In connection with the closing of the 2012 Merger, Marcum LLP Certified Public Accountants, the independent registered public accounting firm for former Retrophin, our predecessor, prior to the 2012 Merger, became the independent registered public accounting firm for us.  On October 29, 2012, we filed a Current Report on Form 8-K with the SEC acknowledging the dismissal of Michael F. Cronin CPA as our independent registered public accounting firm due to the requirements of the SEC and the Public Company Accounting Oversight Board that lead and concurring reviewer partners cannot audit the same company for more than five consecutive years.  Required disclosures such Current Report on Form 8-K relating to our dismissal of the former accountant as required under Item 4.01, including the former accountants’ letter of response to such dismissal, is incorporated herein by reference.  The decision to appoint Marcum LLP was recommended, and subsequently approved, by our board of directors in connection with the 2012 Merger.
 
Item 9A.
Controls and Procedures
 
(a) Evaluation of Disclosure Controls and Procedures
 
Management, with the participation of our Principal Executive Officer and Principal Financial Officer, carried out an evaluation of the effectiveness of our “disclosure controls and procedures” (as defined in the Securities Exchange Act of 1934, as amended (the “Exchange Act”)) Rules 13a-15(e) and 15d-15(e)) as of the end of the period covered by this Annual Report on Form 10-K (the “Evaluation Date”). Based upon that evaluation, our Chief Executive Officer and Chief Financial Officer have concluded that as of the Evaluation Date, our disclosure controls and are not effective to ensure that information required to be disclosed by us in reports that we file or submit under the Exchange Act (i) is recorded, processed, summarized and reported, within the time periods specified in the SEC rules and forms and (ii) is accumulated and communicated to our management, including our Principal Executive Officer and Principal Financial Officer, as appropriate to allow timely decisions regarding required disclosure.
 
(b) Management’s Report on Internal Control Over Financial Reporting
 
Our management is also responsible for establishing and maintaining adequate internal controls over financial reporting (as such term is defined in Rules 13a-15(f) and 15d-15(f) of the Exchange Act).  Our internal controls over financial reporting is designed to provide reasonable assurance regarding the reliability of financial reporting and the preparation of financial statements for external purposes in accordance with generally accepted accounting principles.
 
As of December 31, 2013, we carried out an assessment of the effectiveness of our internal control over financial reporting based on the framework in “Internal Control-Integrated Framework” issued by the Committee of Sponsoring Organizations of the Treadway Commission.  Based on our evaluation, our management concluded that our internal control over financial reporting was not effective as of December 31, 2013.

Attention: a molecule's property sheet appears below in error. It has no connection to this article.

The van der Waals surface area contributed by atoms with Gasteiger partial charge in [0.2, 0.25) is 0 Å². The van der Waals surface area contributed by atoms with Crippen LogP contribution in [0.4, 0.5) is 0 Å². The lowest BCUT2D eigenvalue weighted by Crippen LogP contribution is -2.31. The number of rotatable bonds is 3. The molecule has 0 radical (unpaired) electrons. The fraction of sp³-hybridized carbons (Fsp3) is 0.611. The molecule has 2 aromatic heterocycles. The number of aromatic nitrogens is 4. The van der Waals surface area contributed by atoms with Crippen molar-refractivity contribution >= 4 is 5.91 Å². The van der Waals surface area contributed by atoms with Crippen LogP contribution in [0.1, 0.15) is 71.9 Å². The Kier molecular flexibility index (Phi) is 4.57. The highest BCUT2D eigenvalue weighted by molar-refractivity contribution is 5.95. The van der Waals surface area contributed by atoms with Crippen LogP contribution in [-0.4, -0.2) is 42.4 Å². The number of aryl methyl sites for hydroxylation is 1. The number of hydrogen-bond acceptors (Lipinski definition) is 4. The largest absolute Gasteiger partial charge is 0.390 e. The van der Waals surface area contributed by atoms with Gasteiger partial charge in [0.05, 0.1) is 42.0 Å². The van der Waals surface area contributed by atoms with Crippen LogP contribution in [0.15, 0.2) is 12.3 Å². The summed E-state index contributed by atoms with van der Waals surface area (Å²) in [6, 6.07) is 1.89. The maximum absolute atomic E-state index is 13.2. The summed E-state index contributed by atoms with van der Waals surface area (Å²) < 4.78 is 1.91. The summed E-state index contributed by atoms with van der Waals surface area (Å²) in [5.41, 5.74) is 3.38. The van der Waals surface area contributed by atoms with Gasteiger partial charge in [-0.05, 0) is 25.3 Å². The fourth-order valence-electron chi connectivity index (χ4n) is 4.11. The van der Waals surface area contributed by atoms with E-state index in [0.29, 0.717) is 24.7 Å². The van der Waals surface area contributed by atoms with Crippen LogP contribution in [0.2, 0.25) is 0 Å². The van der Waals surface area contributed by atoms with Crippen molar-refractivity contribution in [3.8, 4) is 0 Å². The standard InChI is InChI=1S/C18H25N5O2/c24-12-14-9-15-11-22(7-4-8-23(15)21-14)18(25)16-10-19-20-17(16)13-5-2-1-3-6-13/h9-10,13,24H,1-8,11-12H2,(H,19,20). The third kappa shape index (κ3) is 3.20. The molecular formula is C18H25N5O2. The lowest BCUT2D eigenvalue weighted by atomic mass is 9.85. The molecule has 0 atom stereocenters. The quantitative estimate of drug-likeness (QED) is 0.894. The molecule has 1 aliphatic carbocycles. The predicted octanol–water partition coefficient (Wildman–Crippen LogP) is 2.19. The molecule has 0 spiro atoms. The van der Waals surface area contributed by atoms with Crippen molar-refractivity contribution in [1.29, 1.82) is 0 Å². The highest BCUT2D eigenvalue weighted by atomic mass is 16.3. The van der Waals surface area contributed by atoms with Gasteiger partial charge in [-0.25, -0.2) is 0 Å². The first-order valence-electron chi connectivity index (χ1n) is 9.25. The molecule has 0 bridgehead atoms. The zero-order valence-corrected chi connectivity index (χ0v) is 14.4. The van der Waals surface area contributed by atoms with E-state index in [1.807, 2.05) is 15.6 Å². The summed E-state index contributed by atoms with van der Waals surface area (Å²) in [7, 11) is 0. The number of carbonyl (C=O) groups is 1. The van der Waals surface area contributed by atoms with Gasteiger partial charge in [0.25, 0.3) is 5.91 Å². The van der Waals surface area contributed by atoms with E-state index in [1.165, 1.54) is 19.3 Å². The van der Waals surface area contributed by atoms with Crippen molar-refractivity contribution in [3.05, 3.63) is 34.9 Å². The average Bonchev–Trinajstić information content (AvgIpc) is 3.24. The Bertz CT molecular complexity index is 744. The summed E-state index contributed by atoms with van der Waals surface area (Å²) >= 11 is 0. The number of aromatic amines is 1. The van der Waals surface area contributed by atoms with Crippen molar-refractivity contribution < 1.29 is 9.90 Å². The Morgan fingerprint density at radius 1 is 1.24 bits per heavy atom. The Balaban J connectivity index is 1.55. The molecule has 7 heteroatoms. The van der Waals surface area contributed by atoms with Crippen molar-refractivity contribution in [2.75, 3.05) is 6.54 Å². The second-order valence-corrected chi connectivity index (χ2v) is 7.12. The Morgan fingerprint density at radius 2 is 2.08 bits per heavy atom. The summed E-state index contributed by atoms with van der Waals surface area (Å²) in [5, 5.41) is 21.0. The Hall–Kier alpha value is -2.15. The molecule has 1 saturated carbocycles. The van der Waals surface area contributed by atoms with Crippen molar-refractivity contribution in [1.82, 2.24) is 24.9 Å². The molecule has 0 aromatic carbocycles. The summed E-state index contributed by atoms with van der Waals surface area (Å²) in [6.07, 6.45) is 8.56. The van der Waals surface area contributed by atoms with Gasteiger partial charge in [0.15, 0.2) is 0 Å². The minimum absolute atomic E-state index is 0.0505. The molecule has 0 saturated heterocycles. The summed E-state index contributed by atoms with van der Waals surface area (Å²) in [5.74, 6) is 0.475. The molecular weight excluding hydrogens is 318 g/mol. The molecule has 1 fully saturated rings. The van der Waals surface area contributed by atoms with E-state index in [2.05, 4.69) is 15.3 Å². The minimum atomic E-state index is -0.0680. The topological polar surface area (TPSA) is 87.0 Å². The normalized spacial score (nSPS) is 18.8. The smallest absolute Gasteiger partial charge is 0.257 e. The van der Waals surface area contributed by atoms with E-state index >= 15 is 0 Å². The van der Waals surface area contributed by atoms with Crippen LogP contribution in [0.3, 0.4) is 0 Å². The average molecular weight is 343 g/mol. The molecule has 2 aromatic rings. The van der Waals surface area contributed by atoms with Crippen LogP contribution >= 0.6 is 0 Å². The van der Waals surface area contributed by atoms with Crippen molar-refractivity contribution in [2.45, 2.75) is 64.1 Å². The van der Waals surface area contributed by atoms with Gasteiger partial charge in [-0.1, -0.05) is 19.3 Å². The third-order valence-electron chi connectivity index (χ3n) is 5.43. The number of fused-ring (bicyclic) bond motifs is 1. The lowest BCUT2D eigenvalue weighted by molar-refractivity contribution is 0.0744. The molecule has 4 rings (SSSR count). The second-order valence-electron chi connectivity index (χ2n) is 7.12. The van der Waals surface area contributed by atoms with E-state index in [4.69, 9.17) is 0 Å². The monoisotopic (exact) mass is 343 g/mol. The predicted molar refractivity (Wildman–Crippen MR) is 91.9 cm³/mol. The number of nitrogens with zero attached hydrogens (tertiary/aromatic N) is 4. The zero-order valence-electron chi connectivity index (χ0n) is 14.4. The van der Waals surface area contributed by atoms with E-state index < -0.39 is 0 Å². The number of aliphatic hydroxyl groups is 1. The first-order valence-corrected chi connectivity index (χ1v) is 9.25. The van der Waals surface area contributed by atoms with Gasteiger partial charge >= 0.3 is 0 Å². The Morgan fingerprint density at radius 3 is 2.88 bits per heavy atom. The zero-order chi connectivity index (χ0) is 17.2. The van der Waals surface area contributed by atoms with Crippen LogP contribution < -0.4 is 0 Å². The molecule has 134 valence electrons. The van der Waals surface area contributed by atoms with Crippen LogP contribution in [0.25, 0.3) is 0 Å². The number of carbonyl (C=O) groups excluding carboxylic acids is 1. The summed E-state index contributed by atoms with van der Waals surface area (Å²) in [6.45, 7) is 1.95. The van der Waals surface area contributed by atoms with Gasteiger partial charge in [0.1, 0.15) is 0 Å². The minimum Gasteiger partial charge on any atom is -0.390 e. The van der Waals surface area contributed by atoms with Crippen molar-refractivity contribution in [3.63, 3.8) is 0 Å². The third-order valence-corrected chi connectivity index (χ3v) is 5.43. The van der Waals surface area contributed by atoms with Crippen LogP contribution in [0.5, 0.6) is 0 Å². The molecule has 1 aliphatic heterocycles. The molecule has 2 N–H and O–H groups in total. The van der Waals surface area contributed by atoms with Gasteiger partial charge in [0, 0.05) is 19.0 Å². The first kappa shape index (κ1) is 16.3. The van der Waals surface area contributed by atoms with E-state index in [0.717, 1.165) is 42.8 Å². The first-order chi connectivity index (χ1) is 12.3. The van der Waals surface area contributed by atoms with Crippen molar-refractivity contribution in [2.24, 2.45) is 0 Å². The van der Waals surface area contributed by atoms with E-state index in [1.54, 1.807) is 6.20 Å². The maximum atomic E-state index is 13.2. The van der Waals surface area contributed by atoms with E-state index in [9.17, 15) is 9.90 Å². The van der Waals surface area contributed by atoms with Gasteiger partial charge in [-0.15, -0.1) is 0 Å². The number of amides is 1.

As of December 31, 2013, we had identified certain matters that constituted material weaknesses in our internal controls over financial reporting, specific material weaknesses include the fact that we (i) have experienced difficulty in generating data in a form and format that facilitates the timely analysis of information needed to produce accurate financial reports, (ii) have experienced difficulty in applying complex accounting and financial reporting and disclosure rules required under GAAP and the SEC reporting regulations, and (iii) have limited segregation of duties.  We have taken certain steps in an effort to correct these material weaknesses, including hiring of a Chief Financial Officer who has significant experience with publicly held companies.  Although this is an important step towards improving the application of complex accounting principles, the preparation of financial reports and the segregation of duties, additional time is still required to fully implement additional internal controls procedures and test their operating effectiveness before we can definitively conclude that we have remediated our deficiencies.  Because these remediation steps have not yet been completed, we have performed additional analyses and other procedures to ensure that our consolidated financial statements contained in this Annual Report were prepared in accordance with GAAP and applicable SEC regulations.

We believe that our weaknesses in internal control over financial reporting and our disclosure controls relate in part to the fact that prior to the 2012 Merger with Desert Gateway, Retrophin was a small, privately-held company and was not subject to public company disclosure requirements, including the requirement to report on internal control over financial reporting in compliance with Section 404 of the Sarbanes-Oxley Act of 2002 and Item 308 of Regulation S-K.  Our internal controls are still in a state of transition as we work diligently to integrate and assimilate all of our operations and work to remedy the significant deficiencies that together constitute a material weakness in our internal control over financial reporting.